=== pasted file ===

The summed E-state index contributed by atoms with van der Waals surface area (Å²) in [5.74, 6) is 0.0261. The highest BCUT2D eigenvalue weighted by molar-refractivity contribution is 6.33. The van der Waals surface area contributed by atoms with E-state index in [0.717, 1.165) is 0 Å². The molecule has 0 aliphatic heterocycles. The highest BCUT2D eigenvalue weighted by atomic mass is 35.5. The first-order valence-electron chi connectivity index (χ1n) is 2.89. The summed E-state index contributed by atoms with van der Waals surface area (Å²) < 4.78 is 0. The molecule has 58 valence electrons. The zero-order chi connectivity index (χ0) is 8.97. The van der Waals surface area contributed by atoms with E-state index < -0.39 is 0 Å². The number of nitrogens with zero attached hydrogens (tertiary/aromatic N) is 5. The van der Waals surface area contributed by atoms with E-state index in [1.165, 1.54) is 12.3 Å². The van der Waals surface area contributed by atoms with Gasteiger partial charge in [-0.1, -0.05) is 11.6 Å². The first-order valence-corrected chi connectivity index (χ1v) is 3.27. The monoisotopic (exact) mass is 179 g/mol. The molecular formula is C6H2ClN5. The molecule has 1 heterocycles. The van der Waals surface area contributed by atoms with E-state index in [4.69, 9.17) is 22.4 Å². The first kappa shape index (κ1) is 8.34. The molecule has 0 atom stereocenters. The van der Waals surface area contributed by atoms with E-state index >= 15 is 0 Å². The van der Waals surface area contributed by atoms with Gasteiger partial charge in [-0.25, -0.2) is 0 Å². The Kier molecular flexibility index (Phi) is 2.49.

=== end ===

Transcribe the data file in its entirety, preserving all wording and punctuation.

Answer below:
The summed E-state index contributed by atoms with van der Waals surface area (Å²) in [5.74, 6) is 0.0261. The highest BCUT2D eigenvalue weighted by molar-refractivity contribution is 6.33. The van der Waals surface area contributed by atoms with E-state index in [0.717, 1.165) is 0 Å². The molecule has 0 aliphatic heterocycles. The highest BCUT2D eigenvalue weighted by atomic mass is 35.5. The first-order valence-electron chi connectivity index (χ1n) is 2.89. The summed E-state index contributed by atoms with van der Waals surface area (Å²) < 4.78 is 0. The molecule has 58 valence electrons. The zero-order chi connectivity index (χ0) is 8.97. The van der Waals surface area contributed by atoms with E-state index < -0.39 is 0 Å². The number of nitrogens with zero attached hydrogens (tertiary/aromatic N) is 5. The van der Waals surface area contributed by atoms with E-state index in [1.165, 1.54) is 12.3 Å². The van der Waals surface area contributed by atoms with Gasteiger partial charge in [-0.1, -0.05) is 11.6 Å². The first-order valence-corrected chi connectivity index (χ1v) is 3.27. The monoisotopic (exact) mass is 179 g/mol. The molecular formula is C6H2ClN5. The molecule has 1 heterocycles. The van der Waals surface area contributed by atoms with E-state index in [4.69, 9.17) is 22.4 Å². The first kappa shape index (κ1) is 8.34. The molecule has 0 atom stereocenters. The van der Waals surface area contributed by atoms with E-state index >= 15 is 0 Å². The van der Waals surface area contributed by atoms with Gasteiger partial charge in [-0.25, -0.2) is 0 Å². The Kier molecular flexibility index (Phi) is 2.49.